Fears of coal-to-China export ban

THERE is a new talking point in the Australian mining industry: China’s latest move to ban low-grade coal imports, all the more complicated because the implications are far from clear.
Fears of coal-to-China export ban Fears of coal-to-China export ban Fears of coal-to-China export ban Fears of coal-to-China export ban Fears of coal-to-China export ban

 

Anthony Barich

Even Wood Mackenzie, the energy research firm, was momentarily thrown off balance by coverage of its views which it said “may have been potentially misinterpreted by our subscribers”

Wood Mackenzie has taken the trouble to clarify its position, confirming that not all imported coal to China would satisfy the 16% ash and 1% sulphur limits, including about 80% of Australian high-ash produce (roughly 90 million tonnes).

Australian exporters would be able to change the processing of the coal to meet the ash limit, however the associated increase in cost would “threaten the economics” of these exports.

That said, demand for imported coal would increase as it contained lower ash and sulphur than domestic Chinese coal.

It gets more complicated, with Wood Mackenzie warning there is considerable uncertainty about how the quality restrictions would be applied. Probably, they would affect a large portion of total Chinese import demand, but “if not applied to utility consumption, then the impact would be far less significant”

Wood Mackenzie’s initial report, titled ‘the impact on Australia of Chinese coal quality restrictions’ said there was a possibility sulphur requirements could be relaxed for utilities with desulphurisation equipment, or possibly the guidelines would not apply to utilities at all, and only to industrial and household users.

Another major uncertainty was to what extent and at what locations, “producers and traders will be able to blend coal to meet the new requirements”

Clarification from Beijing is still awaited before implementation at the start of 2015.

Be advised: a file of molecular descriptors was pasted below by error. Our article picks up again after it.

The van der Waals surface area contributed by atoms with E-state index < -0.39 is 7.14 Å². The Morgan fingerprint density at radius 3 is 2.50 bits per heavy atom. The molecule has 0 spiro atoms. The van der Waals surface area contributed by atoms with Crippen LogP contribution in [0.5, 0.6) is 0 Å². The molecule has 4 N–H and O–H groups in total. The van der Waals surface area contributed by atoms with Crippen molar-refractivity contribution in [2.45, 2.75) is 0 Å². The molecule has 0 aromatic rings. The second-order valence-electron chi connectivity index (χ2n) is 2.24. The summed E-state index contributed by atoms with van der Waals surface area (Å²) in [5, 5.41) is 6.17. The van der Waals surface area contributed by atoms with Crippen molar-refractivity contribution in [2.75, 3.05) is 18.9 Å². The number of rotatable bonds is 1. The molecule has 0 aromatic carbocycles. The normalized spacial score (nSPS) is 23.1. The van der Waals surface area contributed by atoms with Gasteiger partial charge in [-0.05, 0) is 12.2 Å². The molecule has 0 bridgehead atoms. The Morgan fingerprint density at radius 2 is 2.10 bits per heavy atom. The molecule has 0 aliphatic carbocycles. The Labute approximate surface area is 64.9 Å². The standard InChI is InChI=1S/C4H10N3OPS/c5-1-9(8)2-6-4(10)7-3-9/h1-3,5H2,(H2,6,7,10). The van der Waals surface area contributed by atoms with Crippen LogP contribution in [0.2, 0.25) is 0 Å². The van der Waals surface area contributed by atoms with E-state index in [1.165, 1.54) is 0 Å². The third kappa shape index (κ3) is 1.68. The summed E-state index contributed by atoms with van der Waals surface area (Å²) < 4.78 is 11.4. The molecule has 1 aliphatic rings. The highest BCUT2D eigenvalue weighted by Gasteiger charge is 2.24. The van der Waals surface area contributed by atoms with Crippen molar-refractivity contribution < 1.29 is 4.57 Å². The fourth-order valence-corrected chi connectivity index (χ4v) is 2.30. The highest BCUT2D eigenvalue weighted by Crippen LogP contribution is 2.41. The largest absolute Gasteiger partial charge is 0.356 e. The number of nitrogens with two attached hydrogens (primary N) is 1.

Wood Mackenzie named the largest Australian exporters of high-ash coal as Glencore plc, BHP Billiton and Rio Tinto, together representing more than half of the all the high-ash for export.

“All coal currently exported to China can be processed to meet the proposed ash requirements”, said Wood Mackenzie, but there would be a higher processing cost for lower-ash products and it forecast an average cost increase of about $A16/t.

Another question is about what Chinese consumers would be prepared to pay for lower-ash but higher-energy thermal coal from Australia, rather than opt for increased consumption of lower-energy Indonesian thermal coal, most of which meets the new quality thresholds.

The Minerals Council of Australia believes Australian coal exports to China wouldn’t be greatly affected by the proposed regulations. It said the main impact would likely be on brown coal or lignite.

But research published by ANZ bank is less sanguine. According to its commodity strategist Ankit Pahuja, the plan was for more stringent restrictions to be applied to key Chinese population centres and that as much as 30 million tonnes of Australian coal could be hit.

“Tighter restrictions for coal consumed in key centres, including Beijing and Shanghai, may indeed impact seaborne material,” ANZ said.

The game, then, is not over yet. Pahuja makes the point that “the brief announcement from China’s National Development and Reform Commission sets out only high-level points, no doubt expecting a level of renegotiation from domestic producers and importers alike”

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